29.2800, Review: Applied Linguistics; Cognitive Science; Psycholinguistics: Bialystok, Sullivan (2017)

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Subject: 29.2800, Review: Applied Linguistics; Cognitive Science; Psycholinguistics: Bialystok, Sullivan (2017)

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Date: Thu, 05 Jul 2018 15:18:48
From: Laura Dubcovsky [lauradubcovsky at gmail.com]
Subject: Growing Old with Two Languages

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Book announced at http://linguistlist.org/issues/28/28-4222.html

EDITOR: Ellen  Bialystok
EDITOR: Margot D.  Sullivan
TITLE: Growing Old with Two Languages
SUBTITLE: Effects of Bilingualism on Cognitive Aging
SERIES TITLE: Studies in Bilingualism 53
PUBLISHER: John Benjamins
YEAR: 2017

REVIEWER: Laura Dubcovsky, University of California, Davis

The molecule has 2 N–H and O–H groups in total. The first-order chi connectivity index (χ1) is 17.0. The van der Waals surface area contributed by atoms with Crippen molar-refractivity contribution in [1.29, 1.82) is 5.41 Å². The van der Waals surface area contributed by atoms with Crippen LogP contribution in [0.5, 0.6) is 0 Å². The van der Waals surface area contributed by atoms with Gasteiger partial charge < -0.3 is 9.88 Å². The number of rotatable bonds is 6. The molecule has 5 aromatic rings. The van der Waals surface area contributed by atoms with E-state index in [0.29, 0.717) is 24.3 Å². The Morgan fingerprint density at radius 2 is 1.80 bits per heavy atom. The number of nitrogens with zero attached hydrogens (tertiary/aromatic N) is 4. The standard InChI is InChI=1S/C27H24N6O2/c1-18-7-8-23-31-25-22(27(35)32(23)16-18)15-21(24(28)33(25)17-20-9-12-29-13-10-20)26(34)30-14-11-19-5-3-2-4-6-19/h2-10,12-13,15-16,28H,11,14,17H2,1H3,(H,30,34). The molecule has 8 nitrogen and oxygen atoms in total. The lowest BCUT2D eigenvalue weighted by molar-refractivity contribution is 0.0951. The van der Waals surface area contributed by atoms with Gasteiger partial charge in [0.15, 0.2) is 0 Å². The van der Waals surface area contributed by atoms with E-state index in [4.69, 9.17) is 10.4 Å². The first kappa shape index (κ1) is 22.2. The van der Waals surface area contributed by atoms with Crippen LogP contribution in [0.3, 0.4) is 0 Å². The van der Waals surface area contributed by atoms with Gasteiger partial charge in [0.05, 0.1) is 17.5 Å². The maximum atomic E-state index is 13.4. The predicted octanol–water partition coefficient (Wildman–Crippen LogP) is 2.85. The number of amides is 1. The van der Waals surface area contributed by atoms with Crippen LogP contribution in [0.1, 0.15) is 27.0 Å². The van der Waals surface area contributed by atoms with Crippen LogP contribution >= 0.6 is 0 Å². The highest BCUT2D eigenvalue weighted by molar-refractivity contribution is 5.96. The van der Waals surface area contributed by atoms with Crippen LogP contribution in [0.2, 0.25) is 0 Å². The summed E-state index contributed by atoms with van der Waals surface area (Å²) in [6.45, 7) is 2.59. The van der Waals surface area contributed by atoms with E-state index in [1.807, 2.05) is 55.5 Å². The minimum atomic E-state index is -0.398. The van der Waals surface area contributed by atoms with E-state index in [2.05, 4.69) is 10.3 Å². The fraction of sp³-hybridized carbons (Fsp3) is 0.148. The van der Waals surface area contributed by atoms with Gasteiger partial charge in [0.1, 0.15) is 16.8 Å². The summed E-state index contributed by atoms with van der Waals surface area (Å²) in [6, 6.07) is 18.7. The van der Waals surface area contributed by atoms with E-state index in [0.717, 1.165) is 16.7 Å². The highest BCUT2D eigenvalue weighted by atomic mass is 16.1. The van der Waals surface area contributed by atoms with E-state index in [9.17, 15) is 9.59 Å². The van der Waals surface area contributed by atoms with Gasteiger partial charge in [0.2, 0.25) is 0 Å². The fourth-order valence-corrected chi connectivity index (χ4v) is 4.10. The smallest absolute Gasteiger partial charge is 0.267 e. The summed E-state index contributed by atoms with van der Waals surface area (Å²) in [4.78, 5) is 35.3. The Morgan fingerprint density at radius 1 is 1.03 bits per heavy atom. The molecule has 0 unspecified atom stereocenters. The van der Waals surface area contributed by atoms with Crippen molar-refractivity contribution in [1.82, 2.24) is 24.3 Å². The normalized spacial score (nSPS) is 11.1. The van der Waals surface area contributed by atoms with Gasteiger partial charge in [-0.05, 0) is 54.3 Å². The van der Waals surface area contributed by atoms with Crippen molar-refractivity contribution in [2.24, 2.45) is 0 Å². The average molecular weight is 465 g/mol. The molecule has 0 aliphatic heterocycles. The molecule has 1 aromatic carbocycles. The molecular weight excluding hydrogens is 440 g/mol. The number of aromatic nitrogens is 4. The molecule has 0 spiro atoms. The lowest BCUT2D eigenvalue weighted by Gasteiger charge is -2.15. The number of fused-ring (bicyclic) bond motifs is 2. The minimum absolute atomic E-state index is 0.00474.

Bialystok, E. and M. Sullivan, Eds. (2017). Growing Old with Two Languages,
Effects of bilingualism on cognitive aging. Studies in bilingualism, John


The book, “Growing Old with Two Languages. Effects of bilingualism on
cognitive aging,” edited by Ellen Bialystok and Margot Sullivan, includes
thirteen chapters that illuminate the language/cognition intersection, from
theoretical and practical perspectives. The collected articles address an
audience knowledgeable of relevant principles and methodologies in second
language acquisition and its potential impact on aging and cognition. The
first chapter, “The importance of bilingualism for the aging brain: Current
evidence and future research directions,” serves as an introduction to the
book. The editors set the tone, purposes and overarching topics that will
connect the following chapters. They frontload key concepts, such as cognitive
control mechanisms, interference and neuroplasticity, later developed
throughout the chapters.  Sullivan and Bialystok emphasize that the book will
contribute to fill an age gap in the literature, as most studies on
bilingualism address children and young adults only, and will highlight